End the Fed by Ron PaulPosted: March 31, 2013 Filed under: Books, Non-fiction | Tags: Books, English, Libertarian, Ron Paul 2 Comments
Out of US presidential candidates, Ron Paul is my obvious pick. Smart, thorough, libertarian to the bone. A vivid supporter of sound money and less intrusive state, something that really doesn't fly in today's America.
This book is all-out rage against the Fed a.k.a. the US central bank, and all central banks in general. A strong believer in gold standard, Congressman Paul rightfully says that printing fiat money out of thin air allows the State to grow exponentially, limit personal liberties, take a socialist-fascist-corporatist-you-name-it turn, act unreasonably, and fund pricey wars.
And all of this, at the expense of an ordinary citizen, whose savings are literally stolen through inflation. In a sense, central banking is no different from counterfeiting – does it really matter who prints the new shiny bills, if your money loses in value? Well, turns out quite few people want to see this link between lost savings and Fed policy – a good example in my previous post.
Anyway, it's an easy 200-page read that sums up many concepts that I hold dear to my
mind heart. Well, who is John Galt Ron Paul?
Imagine an irresponsible teenager with an unlimited line of credit. The parents, teachers, pastors, and authorities in his life are ultimately powerless to change his habits. Now imagine that teenager armed to the teeth and also immune even from the rule of law. That is what we have with a government backed by a central bank.
Following creation of the Fed, the government would discover other uses for an elastic money supply aside from keeping the banking system from defaulting on its obligations. It would prove useful in funding war. It is no coincidence that the century of total war coincided with the century of central banking. When governments had to fund their own wars without a paper money machine to rely upon, they economized on resources. They found diplomatic solutions to preven war, and after they started a war they ended it as soon as possible.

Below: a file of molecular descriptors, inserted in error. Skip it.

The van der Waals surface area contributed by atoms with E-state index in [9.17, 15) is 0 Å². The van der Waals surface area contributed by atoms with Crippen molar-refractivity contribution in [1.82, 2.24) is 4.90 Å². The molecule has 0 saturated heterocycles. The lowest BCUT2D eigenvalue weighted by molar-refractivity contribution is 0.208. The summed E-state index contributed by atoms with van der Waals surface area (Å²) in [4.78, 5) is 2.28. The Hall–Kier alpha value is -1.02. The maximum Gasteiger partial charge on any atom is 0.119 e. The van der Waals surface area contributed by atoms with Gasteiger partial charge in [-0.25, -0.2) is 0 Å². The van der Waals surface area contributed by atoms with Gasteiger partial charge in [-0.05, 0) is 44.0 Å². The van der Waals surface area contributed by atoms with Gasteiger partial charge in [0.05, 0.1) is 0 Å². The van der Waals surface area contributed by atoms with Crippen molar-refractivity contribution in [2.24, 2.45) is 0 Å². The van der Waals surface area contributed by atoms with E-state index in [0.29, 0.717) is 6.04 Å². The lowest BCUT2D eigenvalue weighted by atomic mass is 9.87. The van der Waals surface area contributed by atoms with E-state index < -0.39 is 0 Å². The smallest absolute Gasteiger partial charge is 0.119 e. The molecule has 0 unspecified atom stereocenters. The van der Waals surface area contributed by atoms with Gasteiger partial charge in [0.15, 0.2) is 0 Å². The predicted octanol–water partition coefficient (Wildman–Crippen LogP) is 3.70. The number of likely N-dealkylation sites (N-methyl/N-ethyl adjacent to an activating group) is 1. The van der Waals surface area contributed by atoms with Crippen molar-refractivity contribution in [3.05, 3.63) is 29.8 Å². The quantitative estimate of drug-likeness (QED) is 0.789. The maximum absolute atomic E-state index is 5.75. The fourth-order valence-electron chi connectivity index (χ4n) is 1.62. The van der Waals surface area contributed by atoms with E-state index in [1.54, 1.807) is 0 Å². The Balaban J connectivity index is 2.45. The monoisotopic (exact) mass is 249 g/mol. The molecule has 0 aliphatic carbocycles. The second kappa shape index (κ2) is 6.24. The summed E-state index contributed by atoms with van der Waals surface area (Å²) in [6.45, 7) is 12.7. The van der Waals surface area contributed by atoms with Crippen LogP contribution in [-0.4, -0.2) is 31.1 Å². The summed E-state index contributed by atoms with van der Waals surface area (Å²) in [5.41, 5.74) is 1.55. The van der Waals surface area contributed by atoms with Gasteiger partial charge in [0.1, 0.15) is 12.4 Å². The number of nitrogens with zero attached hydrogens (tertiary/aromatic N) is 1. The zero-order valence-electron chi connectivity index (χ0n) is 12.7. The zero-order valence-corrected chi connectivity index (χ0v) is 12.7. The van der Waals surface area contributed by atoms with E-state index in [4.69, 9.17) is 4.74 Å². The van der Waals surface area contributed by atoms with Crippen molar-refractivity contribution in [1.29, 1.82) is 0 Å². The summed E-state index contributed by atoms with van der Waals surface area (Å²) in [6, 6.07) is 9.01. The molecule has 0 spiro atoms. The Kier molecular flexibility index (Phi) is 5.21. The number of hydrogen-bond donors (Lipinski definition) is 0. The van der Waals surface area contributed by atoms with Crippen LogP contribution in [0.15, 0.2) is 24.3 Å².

Greenspan’s claim, in an answer to one of my questions, was that the central bankers essentially had become smart enough to achieve all the benefits of the gold standard without its limitations. Of course, it’s the limitations that are so valuable, and the reason the gold standard is so important to a free society. These thoughts he stated brilliantly in his own historic article, “Gold and Economic Freedom”:
In the absence of the gold standard, there is no way to protect savings from confiscation through inflation. There is no safe store of value. If there were, the government would have to make its holding illegal, as was done in the case of gold. If everyone decided, for example, to convert all his bank deposits as silver or copper or any other good and thereafter decline to accept checks as payments for goods, bank deposits would lose their purchasing power and government-credited bank credit would be worthless as claims on goods. The financial policy of the welfare state requires that there be no way for the owners of wealth to protect themselves.
This is the shabby secret of the welfare statists’ tirades against gold. Deficit spending is simply a scheme for the confiscation of wealth. Gold stands in the way of this insidious process. It stands as a protector of property rights. If one grasps this, one has no difficulty in understanding the statists’ antagonism toward the gold standard.
According to his own logic, Greenspan had simply become a statist.
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